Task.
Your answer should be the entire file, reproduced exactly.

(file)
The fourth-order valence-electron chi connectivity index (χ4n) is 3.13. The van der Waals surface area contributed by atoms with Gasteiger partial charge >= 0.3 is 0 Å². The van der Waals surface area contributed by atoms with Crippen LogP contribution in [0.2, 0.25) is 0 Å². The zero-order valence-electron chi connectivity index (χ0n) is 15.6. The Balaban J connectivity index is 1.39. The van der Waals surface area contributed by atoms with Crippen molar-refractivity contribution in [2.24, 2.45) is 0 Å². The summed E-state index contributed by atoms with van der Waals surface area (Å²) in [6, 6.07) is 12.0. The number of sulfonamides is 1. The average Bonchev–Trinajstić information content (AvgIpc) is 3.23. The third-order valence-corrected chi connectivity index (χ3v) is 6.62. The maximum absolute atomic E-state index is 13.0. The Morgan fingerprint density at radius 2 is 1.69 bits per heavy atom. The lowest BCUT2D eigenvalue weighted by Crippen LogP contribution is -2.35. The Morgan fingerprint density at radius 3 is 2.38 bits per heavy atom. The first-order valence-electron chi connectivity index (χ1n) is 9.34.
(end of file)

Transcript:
The fourth-order valence-electron chi connectivity index (χ4n) is 3.13. The van der Waals surface area contributed by atoms with Gasteiger partial charge >= 0.3 is 0 Å². The van der Waals surface area contributed by atoms with Crippen LogP contribution in [0.2, 0.25) is 0 Å². The zero-order valence-electron chi connectivity index (χ0n) is 15.6. The Balaban J connectivity index is 1.39. The van der Waals surface area contributed by atoms with Crippen molar-refractivity contribution in [2.24, 2.45) is 0 Å². The summed E-state index contributed by atoms with van der Waals surface area (Å²) in [6, 6.07) is 12.0. The number of sulfonamides is 1. The average Bonchev–Trinajstić information content (AvgIpc) is 3.23. The third-order valence-corrected chi connectivity index (χ3v) is 6.62. The maximum absolute atomic E-state index is 13.0. The Morgan fingerprint density at radius 2 is 1.69 bits per heavy atom. The lowest BCUT2D eigenvalue weighted by Crippen LogP contribution is -2.35. The Morgan fingerprint density at radius 3 is 2.38 bits per heavy atom. The first-order valence-electron chi connectivity index (χ1n) is 9.34.